If I were called in
To construct a religion
I should make use of water.
 
Going to church
Would entail a fording
To dry, different clothes;
 
My liturgy would employ
Images of sousing,
A furious devout drench,
 
And I should raise in the east
A glass of water
Where any-angled light
Would congregate endlessly.

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Mercedes Dembo
about 3 years

The very idea that one could ‘construct a religion’ immediately implies religion to be a mere fabrication – a man made concept. Larkin urges his reader to question their religious beliefs, to see rituals as a struggle to make life tolerable. Perhaps ritual arose from myth.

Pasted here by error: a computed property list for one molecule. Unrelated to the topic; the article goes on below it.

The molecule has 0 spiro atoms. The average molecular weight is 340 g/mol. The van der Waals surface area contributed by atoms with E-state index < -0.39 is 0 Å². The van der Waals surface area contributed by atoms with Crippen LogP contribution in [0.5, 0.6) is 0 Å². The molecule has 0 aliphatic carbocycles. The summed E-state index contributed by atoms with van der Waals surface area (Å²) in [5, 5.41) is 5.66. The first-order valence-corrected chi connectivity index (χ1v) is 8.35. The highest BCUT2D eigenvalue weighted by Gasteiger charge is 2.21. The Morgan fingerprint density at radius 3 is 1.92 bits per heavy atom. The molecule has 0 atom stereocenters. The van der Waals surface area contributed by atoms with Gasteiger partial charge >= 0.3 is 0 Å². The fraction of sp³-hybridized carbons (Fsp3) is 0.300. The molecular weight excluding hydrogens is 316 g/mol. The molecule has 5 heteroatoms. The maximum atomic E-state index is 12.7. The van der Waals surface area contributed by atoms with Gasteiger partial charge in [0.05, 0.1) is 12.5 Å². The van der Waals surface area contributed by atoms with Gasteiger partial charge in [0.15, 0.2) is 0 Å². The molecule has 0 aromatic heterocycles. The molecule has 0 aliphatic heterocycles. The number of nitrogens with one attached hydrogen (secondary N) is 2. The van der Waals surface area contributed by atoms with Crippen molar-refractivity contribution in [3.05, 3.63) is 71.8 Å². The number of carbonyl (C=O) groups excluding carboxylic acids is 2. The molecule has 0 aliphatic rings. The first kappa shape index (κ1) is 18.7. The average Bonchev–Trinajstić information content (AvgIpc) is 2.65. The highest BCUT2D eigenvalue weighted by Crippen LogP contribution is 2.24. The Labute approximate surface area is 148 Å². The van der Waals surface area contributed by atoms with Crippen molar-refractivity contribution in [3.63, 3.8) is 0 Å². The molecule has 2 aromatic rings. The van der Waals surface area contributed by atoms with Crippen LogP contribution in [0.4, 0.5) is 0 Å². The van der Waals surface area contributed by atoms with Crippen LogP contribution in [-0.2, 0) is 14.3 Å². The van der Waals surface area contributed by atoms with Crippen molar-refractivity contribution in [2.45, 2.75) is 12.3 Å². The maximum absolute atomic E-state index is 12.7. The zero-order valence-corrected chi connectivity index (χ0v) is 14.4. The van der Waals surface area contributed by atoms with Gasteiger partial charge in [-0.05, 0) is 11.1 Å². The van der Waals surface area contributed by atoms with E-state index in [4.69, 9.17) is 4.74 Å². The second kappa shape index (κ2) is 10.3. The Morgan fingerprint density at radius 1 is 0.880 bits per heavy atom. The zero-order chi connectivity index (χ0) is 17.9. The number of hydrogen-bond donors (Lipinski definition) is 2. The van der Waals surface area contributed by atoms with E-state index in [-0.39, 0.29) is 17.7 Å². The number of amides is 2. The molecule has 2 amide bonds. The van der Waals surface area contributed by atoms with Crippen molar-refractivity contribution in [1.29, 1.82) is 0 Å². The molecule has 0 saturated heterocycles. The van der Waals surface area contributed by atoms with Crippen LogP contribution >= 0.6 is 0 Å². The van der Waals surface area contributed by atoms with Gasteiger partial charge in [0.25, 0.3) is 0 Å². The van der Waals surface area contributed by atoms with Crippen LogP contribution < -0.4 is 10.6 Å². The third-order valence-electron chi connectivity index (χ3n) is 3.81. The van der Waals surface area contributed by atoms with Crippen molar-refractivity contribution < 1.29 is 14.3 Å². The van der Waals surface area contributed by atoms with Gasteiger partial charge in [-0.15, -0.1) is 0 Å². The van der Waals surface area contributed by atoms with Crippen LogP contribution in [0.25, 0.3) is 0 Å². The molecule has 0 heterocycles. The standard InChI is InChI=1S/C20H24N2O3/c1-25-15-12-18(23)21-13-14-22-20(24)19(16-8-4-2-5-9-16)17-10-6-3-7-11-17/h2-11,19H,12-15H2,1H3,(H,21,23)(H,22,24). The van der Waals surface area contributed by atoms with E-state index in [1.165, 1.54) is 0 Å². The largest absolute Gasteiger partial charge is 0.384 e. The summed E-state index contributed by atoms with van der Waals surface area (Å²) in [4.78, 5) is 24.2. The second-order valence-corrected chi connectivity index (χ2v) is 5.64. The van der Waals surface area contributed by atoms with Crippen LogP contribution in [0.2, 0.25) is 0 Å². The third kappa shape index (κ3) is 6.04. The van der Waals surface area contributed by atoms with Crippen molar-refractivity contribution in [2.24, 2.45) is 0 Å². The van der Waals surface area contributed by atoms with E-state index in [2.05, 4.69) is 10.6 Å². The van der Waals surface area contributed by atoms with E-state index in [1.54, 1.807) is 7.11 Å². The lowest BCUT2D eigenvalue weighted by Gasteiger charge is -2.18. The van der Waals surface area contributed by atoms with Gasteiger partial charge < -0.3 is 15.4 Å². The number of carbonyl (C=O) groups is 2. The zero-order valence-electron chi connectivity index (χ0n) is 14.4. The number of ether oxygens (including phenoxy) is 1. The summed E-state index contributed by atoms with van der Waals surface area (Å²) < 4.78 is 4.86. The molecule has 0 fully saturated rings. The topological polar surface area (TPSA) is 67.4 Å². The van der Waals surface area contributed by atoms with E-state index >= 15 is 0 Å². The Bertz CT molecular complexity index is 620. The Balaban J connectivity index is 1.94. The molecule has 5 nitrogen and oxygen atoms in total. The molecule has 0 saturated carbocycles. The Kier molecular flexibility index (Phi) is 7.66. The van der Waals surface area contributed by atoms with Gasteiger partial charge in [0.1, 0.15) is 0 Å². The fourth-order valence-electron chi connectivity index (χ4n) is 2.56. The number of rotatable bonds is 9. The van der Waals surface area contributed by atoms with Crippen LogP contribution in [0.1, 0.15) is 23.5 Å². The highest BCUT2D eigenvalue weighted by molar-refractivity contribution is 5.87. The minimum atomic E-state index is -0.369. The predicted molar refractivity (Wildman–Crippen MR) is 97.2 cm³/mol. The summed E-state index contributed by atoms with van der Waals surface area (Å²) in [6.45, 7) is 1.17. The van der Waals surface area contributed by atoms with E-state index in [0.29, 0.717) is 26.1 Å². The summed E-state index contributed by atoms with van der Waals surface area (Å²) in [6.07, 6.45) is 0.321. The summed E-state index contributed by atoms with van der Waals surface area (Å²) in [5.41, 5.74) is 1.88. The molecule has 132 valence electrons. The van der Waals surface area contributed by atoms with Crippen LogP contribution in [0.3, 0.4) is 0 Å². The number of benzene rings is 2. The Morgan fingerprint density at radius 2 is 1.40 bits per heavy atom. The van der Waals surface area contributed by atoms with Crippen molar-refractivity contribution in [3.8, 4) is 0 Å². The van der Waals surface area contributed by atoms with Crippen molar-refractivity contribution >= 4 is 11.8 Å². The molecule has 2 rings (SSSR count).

Larkin is suggesting that religion should perhaps be more transparent, water being pure would be a cleansing force.
In the last stanza the last word imparts flow to the religion as well as coherence and unity while also dealing with another theme: passing, death or transcendence. This last stanza is an image of another cult, the one of the Sun that gives light.

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